After a couple of nights, our group figured out the dynamics of how to get OR time, so we took the first bus in to the hospital.
When we arrived, we jumped into action to find out what our plan was today. Stella took charge and got our team going minus John (Meara) and Craig (McClain). In the meantime, the military commander was looking for the baby we took care of last night. So we all searched and searched and later found out the guys brought him to another DMAT unit. I also learned that unit was headed by Dr. Mooney and FEMA. The baby is alive stable and was handed off to Dr. Mooney and mom is good.In the morning, Gary (Rogers) and the ortho guys did some rounds to gather patients for the night OR. Some of us did pain management and sedation for the many wound and amputee dressings. Jay , Lisa and Terri did awesome putting IVs and helping the Mt. Sinai and Dartmouth Hitchcock team.
The OR group gathered furniture and equipment to make a new OR. Stella , Pam, Trish and Joann were working to make the OR night happen. Joann has been so vital translating and making sure all the locals are in tune with our plan.
We headed home to camp at 2 pm and rested till the night shift started by 7 pm. At camp, more teams started to arrive. We noticed a pattern of uncertainty and being lost, just like we felt when we came. As the first group to arrive at camp, we all helped to make their transition smooth.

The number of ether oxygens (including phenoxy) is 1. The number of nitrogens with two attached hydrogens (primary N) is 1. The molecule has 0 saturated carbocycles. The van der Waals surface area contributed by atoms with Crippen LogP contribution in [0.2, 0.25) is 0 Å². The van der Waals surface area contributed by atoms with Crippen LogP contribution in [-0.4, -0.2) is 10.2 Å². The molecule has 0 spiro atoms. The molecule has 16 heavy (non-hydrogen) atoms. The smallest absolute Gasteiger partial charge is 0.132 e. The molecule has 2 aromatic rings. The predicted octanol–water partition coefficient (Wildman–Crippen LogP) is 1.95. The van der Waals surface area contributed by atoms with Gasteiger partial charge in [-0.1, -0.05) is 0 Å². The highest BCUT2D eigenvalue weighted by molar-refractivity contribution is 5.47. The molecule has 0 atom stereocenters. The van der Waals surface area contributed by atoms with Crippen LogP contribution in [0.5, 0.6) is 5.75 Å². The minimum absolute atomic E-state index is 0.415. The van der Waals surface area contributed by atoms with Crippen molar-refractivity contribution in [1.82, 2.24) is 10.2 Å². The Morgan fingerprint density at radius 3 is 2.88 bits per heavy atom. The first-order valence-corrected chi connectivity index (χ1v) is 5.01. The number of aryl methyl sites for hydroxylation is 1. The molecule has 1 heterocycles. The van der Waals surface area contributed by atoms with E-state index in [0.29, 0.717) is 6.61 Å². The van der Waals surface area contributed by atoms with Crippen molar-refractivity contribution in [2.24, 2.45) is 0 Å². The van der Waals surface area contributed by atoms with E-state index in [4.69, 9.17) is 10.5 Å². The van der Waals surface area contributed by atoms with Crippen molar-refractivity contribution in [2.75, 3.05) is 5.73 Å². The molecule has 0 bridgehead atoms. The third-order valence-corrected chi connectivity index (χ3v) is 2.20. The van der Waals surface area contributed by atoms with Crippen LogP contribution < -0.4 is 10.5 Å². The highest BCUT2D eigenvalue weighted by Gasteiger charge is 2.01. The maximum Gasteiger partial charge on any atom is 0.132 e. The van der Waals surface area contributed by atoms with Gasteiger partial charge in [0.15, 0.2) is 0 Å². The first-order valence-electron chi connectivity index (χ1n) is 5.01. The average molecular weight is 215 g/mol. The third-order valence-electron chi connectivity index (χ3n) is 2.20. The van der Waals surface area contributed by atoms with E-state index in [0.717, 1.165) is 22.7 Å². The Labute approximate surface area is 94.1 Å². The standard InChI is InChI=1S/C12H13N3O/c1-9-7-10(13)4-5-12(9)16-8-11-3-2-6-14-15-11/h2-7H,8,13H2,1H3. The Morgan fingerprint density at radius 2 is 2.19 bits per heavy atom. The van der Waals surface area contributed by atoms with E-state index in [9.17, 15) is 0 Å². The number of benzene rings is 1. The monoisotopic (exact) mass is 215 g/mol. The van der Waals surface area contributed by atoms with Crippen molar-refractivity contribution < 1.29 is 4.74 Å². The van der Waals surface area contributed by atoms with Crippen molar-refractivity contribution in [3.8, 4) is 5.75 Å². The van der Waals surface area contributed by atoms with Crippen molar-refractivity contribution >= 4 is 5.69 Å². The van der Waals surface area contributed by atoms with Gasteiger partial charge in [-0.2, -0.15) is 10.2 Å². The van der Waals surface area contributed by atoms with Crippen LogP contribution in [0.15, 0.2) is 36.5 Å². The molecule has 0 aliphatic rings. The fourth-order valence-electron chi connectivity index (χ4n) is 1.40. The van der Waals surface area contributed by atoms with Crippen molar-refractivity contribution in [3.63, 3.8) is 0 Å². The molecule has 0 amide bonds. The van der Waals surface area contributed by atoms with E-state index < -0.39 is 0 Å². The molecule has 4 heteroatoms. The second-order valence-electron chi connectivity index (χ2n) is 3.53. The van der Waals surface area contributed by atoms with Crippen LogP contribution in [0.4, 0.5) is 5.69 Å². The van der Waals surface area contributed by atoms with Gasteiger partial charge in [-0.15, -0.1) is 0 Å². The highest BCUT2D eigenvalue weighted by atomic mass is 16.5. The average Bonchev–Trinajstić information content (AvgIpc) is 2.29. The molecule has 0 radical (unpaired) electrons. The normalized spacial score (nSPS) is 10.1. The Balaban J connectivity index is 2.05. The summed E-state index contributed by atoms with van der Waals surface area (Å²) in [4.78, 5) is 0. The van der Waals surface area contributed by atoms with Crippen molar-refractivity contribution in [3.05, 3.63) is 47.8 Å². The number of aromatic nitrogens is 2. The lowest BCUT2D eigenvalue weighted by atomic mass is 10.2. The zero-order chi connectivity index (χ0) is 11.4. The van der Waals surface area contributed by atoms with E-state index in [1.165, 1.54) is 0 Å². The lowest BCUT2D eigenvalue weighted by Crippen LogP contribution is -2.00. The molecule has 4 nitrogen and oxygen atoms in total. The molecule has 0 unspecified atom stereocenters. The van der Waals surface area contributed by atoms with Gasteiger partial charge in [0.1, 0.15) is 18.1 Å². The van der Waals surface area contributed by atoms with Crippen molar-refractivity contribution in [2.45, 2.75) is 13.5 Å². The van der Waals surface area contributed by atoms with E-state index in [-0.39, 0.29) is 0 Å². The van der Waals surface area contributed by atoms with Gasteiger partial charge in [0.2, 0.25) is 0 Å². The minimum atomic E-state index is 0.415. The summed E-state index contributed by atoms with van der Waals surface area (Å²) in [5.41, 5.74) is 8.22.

At night, we had many drop-offs, meaning military men would walk up with patients and say, “Here you go.” Some were lucky to get some triage, some a bed, some went directly to the OR and some were not so lucky. The people are desperate for any kind of help. You will be working and 10 people are pulling you in any direction and you can’t understand them. The tents need nurses so bad, to give meds, pain meds, antibiotics, dressings and basic care. You will be lucky to have a local Haitian nurse, but last night it was me, Jay and Teri manning five tents (over 100 patients) and a post op area. There were a few doctors there helping and we had the director/ founder of PIH Paul Farmer helping us.
Some of the things we saw were a young man who had a wall fall on him last week. Tonight he arrived from the Israeli hospital with family and looking for intensive care and hope to get on the Comfort Ship. But now it is too late to transport so we did the best we could. I put my pulse ox on and it was 48 and he was in respiratory distress, pain, borderline obtunded. Dr. Meara and Dr Farmer managed to assess and determine this was not surgical. We administered antibiotics, morphine and heparin for him and watched him overnight.
Thank goodness we met and befriended this team of FDNY paramedics, doctors and physician assistants who mended all the patients at night. They willingly found beds and accepted our postops late at night. These guys were amazing!
Last night, we did 5 surgeries too. One triage trauma, mva, ortho trauma and a massive orbital degloving. The teams were busy till 11 pm when we stopped surgeries. Jay and I bonded with a father who son needed septum surgery. He spoke English and told us he had lost his entire family. It was just him and his boy. He said his boy was a “diamond,” the most valuable thing he has now. Despite his losses, the father was there helping other families and I saw him later unloading a warehouse for the paramedics. That is pure humanity to see in these conditions.
I cant even describe the hundreds of other patients we’ve seen or the experience in the OR, but I hope this gives you all a tiny glimpse that we are making a difference!!!
Thank you all!